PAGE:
July 6, 2010
In 1918, John Byrne invented a two-disk cryptographic machine, which he called a chaocipher; he drew up blueprints, but was unsuccessful in his efforts to sell the machine to the US Signal Corps and Navy. He left several challenge messages in his 1954 autobiography, but no one successfully deciphered the messages. Recently, following the death of Byrne’s son, the son’s widow donated Byrne’s complete archives, including a mock-up of the machine, to the National Cryptologic Museum at Fort Meade, Maryland. Last Friday, Moshe Rubin published the first public description of the chaocipher algorithm.
The algorithm uses two key sequences, one for cipher-text and one for plain-text. Encryption and decryption look up the desired character on one sequence and report the corresponding character on the other sequence, working from plain-text to cipher-text for encryption and from cipher-text to plain-text for decryption.
After each character, both sequences are permuted, each by a different method. Thus, the chaocipher is similar to an autokey cipher, because the key is modified according to the plain-text.
The left disk, which normally represents the cipher-text, is permuted in two steps. First, the entire alphabet is shifted left as far as cipher-text of the current character (so the current cipher-text character becomes the first character in the sequence), with the shifted-off portion of the sequence reattached at the end. Second, the second through fourteenth characters are shifted left one character, and cycled; the third character becomes the second, the fourth character becomes the third, and so on, until the fourteenth character becomes the thirteenth and the second character becomes the fourteenth. For instance, given the sequence HXUCZVAMDSLKPEFJRIGTWOBNYQ and the current character P, the entire sequence is shifted to bring P to the front, giving PEFJRIGTWOBNYQHXUCZVAMDSLK, then the second through fourteenth characters are shifted to move E after Q, giving PFJRIGTWOBNYQEHXUCZVAMDSLK. Byrne invented the terms zenith and nadir to represent the first and fourteenth characters, Rubin refers to zenith and zenith+13, but we’ll just call them by their ordinal positions in the sequence.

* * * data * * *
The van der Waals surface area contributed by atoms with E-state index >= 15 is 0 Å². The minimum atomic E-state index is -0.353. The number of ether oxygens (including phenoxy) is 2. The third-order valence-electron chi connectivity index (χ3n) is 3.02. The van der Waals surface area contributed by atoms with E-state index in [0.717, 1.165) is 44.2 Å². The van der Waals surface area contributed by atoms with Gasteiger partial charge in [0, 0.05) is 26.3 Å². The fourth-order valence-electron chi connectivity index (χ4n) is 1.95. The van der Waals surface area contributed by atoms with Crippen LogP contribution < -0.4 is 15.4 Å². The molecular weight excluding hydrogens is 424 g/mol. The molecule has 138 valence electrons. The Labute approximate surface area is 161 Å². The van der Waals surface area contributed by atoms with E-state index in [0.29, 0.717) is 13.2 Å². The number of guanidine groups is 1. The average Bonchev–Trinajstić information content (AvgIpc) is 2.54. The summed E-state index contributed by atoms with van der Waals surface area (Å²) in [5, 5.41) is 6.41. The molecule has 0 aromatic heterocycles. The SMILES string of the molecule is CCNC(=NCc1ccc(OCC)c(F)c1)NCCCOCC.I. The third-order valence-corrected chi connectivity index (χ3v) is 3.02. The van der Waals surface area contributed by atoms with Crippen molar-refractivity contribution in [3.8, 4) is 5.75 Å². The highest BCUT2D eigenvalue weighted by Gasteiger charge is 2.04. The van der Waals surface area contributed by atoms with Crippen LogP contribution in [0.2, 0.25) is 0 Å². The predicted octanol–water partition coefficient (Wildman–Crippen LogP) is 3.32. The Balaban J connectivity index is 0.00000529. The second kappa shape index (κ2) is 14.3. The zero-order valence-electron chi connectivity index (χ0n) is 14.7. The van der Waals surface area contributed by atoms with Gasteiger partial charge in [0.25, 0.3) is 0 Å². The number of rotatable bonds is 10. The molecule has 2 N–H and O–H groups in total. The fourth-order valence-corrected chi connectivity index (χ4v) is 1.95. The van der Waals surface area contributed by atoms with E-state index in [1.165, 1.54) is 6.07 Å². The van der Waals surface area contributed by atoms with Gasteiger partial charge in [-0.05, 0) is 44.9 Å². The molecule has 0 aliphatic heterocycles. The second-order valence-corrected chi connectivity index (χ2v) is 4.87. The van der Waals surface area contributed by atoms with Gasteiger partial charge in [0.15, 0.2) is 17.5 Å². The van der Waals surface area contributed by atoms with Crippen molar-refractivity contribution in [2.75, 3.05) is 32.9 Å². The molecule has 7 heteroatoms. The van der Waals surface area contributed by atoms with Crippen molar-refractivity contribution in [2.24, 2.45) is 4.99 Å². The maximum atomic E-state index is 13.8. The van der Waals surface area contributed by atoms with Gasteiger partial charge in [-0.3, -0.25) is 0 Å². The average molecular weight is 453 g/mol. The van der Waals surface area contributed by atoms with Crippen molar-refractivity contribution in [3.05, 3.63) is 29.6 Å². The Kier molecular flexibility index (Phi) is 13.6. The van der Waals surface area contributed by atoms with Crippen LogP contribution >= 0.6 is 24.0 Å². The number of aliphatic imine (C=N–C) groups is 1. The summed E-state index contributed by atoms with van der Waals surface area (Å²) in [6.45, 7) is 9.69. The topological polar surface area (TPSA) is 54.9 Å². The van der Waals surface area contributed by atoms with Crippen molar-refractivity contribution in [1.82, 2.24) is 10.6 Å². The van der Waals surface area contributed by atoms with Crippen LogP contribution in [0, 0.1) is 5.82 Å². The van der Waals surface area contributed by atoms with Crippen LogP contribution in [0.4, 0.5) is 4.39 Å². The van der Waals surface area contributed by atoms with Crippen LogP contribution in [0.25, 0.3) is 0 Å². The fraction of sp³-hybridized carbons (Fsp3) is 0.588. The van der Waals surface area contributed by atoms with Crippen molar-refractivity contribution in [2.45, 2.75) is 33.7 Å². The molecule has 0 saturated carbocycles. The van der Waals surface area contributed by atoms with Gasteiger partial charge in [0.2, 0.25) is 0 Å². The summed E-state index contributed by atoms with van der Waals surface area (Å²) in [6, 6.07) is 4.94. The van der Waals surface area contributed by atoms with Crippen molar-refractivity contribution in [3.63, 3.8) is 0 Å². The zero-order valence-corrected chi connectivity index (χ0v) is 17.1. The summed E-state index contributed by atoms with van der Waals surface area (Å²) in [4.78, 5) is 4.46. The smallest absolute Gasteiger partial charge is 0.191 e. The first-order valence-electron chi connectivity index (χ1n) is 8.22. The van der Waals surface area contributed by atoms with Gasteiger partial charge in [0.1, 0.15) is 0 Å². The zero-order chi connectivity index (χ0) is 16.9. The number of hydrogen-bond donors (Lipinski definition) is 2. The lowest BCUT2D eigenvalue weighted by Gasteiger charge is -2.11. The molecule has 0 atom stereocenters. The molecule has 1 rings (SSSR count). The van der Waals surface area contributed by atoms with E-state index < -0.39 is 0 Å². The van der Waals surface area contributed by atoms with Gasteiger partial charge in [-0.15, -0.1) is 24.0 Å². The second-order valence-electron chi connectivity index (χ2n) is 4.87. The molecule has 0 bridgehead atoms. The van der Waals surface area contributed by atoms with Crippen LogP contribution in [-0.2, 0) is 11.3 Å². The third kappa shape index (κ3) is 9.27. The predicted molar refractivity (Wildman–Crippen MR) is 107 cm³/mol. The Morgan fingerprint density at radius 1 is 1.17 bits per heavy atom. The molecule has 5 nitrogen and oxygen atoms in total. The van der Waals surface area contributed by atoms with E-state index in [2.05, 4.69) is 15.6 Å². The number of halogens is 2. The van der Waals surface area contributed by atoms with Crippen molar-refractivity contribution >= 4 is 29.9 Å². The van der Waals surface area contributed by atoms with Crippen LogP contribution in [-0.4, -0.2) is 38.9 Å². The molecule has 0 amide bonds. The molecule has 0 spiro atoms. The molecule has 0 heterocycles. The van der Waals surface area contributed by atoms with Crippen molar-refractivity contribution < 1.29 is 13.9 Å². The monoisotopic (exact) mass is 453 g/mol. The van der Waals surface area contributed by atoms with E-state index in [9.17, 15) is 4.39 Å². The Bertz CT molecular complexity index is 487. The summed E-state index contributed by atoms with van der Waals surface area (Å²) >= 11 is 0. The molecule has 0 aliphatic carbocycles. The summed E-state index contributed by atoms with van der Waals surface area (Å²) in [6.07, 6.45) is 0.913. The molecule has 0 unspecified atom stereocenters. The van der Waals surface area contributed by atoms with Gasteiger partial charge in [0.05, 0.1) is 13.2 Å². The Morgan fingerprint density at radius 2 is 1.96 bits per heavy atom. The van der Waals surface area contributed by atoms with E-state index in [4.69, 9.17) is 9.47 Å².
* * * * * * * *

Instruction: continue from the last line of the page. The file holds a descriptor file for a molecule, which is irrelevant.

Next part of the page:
The right disk, which normally represents the plain-text, is permuted in three steps. First, the entire alphabet is shifted left as far as the plain-text of the current character (so the current plain-text character becomes the first character in the sequence), with the shifted-off portion of the sequence reattached at the end. Second, the first character is shifted to the end (so the current plain-text character becomes the last character in the sequence). Third, the third through fourteenth characters are shifted left one character, and cycled, similar to the left disk except for the different starting position. For instance, given the sequence PTLNBQDEOYSFAVZKGJRIHWXUMC and the current character A, the final sequence is VZGJRIHWXUMCPKTLNBQDEOYSFA.
Thus, the encryption of WELLDONEISBETTERTHANWELLSAID, given the above cipher-text and plain-text sequences, is OAHQHCNYNXTSZJRRHJBYHQKSOUJY.
Your task is to write functions that perform encryption and decryption according to the algorithm given above. When you are finished, you are welcome to read or run a suggested solution, or to post your own solution or discuss the exercise in the comments below.